Cherry blossoms’ peak bloom nears, but winds could wreak havoc

About 20 percent of the Yoshino cherry trees that line the Tidal Basin are now at full blossom, meaning the official bloom period has begun. Peak bloom -- when 70 percent of trees are at full bloom -- is projected for April 5-8. (Courtesy National Park Service)
About 20 percent of the Yoshino cherry trees that line the Tidal Basin are now at full blossom, meaning the official bloom period has begun. Peak bloom — when 70 percent of trees are at full bloom — is projected for April 5-8. (Courtesy National Park Service) (Courtesy National Park Service)
People were enjoying Easter Sunday along the Tidal Basin, where the cherry blossoms have begun turning pink and vibrant. (WTOP/Kathy Stewart)
People were enjoying Easter Sunday along the Tidal Basin, where the cherry blossoms have begun turning pink and vibrant. (WTOP/Kathy Stewart) (WTOP/Kathy Stewart)
Because temperatures will not drop under 30 degrees, the cherry blossoms should be safe from any crucial damage, said Mike Litterst with the National Park Service. (WTOP/Kathy Stewart)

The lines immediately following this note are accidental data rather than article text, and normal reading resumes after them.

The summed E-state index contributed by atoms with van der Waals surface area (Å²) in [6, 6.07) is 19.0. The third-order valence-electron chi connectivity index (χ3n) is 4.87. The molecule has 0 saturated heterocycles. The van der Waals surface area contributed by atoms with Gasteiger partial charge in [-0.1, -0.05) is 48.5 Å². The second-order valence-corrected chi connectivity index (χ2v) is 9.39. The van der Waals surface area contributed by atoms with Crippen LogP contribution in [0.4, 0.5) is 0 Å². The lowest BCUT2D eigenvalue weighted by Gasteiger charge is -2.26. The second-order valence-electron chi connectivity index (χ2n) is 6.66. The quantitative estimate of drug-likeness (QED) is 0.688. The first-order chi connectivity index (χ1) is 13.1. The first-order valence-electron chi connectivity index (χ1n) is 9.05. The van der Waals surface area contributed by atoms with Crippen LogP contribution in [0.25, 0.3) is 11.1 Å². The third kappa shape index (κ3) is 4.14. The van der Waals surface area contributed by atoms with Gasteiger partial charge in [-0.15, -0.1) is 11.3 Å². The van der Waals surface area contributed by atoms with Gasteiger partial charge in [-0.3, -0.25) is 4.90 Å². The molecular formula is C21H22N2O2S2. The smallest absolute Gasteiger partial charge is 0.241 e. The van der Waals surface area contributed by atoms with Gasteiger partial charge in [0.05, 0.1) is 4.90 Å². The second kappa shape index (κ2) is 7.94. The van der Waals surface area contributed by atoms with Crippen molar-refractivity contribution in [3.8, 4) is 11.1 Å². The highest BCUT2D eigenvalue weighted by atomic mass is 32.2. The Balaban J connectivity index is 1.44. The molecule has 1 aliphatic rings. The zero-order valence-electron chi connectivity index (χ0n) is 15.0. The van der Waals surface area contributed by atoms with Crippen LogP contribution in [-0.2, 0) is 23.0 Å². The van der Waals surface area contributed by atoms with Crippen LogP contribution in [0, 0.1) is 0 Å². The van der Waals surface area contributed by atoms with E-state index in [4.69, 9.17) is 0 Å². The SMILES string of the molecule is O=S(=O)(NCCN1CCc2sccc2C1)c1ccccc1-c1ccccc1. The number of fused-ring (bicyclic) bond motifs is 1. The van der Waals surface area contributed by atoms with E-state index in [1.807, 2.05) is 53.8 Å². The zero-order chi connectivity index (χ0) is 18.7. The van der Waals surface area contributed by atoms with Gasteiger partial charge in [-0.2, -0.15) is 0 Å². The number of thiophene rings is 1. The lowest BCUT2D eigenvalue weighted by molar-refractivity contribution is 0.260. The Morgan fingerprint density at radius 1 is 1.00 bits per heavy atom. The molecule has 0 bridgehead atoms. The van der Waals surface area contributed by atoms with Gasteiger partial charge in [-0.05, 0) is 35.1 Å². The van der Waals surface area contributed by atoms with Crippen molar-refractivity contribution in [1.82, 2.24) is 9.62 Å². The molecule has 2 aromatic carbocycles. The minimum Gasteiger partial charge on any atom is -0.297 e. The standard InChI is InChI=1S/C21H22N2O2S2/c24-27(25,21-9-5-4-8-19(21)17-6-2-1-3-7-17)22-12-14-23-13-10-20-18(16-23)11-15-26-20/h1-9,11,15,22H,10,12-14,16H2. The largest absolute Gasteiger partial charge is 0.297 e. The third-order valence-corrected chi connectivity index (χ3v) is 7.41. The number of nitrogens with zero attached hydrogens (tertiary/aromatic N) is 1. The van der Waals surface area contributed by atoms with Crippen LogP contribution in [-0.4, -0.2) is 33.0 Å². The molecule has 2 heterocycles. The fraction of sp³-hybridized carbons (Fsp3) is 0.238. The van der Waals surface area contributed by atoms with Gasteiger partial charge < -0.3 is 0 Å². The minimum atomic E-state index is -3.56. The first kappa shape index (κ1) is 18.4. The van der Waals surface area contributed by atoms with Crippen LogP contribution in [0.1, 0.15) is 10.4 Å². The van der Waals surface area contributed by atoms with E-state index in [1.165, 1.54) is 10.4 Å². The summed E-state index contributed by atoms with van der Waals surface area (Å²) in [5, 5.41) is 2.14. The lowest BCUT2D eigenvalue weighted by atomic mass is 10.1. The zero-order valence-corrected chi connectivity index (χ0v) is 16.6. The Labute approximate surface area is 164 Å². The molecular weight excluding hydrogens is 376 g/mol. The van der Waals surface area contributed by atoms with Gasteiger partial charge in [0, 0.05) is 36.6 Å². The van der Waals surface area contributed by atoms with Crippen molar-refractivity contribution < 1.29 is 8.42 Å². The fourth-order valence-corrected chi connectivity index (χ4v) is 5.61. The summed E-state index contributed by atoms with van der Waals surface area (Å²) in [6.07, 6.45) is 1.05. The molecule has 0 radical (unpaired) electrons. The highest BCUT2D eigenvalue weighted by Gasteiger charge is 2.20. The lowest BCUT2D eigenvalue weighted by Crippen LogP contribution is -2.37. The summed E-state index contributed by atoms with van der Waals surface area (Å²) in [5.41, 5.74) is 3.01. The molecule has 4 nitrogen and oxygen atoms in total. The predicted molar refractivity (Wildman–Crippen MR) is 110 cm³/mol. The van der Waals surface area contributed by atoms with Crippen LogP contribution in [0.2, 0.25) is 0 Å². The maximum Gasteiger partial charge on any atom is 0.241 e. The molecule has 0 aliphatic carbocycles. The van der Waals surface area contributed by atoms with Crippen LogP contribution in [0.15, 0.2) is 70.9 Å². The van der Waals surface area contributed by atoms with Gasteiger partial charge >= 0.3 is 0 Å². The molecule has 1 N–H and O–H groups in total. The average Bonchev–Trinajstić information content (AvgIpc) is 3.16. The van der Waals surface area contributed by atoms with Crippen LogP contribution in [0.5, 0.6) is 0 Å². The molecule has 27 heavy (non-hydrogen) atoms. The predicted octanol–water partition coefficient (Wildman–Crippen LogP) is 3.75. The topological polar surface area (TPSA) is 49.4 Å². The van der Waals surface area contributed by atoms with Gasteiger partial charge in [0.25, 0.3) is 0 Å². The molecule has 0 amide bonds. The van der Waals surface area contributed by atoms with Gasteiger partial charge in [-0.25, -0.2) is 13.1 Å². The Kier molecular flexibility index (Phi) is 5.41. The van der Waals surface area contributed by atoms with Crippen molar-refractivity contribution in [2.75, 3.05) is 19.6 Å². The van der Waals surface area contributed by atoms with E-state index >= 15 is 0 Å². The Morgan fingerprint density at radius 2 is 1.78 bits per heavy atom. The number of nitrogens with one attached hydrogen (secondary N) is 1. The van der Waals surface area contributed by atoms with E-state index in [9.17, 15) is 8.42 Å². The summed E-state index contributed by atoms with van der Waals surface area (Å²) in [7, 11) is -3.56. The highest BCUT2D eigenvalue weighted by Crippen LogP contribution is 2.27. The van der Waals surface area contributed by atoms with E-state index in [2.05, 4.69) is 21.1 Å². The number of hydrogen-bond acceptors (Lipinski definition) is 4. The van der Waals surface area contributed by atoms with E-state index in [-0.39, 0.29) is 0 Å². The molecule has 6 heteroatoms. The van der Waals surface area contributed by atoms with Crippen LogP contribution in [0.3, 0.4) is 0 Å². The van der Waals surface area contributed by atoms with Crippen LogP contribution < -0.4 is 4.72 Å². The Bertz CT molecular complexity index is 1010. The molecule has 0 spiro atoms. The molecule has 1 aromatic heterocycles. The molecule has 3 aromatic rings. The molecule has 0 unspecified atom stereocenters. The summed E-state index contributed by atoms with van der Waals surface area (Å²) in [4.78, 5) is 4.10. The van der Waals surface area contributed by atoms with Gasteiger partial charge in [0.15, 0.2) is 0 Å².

Because temperatures will not drop under 30 degrees, the cherry blossoms should be safe from any crucial damage, said Mike Litterst with the National Park Service. (WTOP/Kathy Stewart) (WTOP/Kathy Stewart)
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About 20 percent of the Yoshino cherry trees that line the Tidal Basin are now at full blossom, meaning the official bloom period has begun. Peak bloom -- when 70 percent of trees are at full bloom -- is projected for April 5-8. (Courtesy National Park Service)
People were enjoying Easter Sunday along the Tidal Basin, where the cherry blossoms have begun turning pink and vibrant. (WTOP/Kathy Stewart)
Because temperatures will not drop under 30 degrees, the cherry blossoms should be safe from any crucial damage, said Mike Litterst with the National Park Service. (WTOP/Kathy Stewart)

WASHINGTON — About a fifth of the Yoshino cherry trees spread along the Tidal Basin are now at full bloom, the National Park Service says — ahead of expected strong winds later this week that could wreak havoc on the newborn blossoms.

“Peak bloom” won’t be officially reached until about 70 percent of the iconic pink and white buds peek out. That’s projected for April 5-8, the park service said.

The Twitter account for the National Park Service’s National Mall said officials there are “keeping an eye on gusty winds” Wednesday. Such strong winds are the “enemy of the blossoms.”

The peak bloom date has shifted around over the past month. Initially projected for March 17–20, it has been pushed back twice because of colder-than-average spring temperatures.

On April, the park service announced that the blossoms had advanced to the “puffy white” stage.


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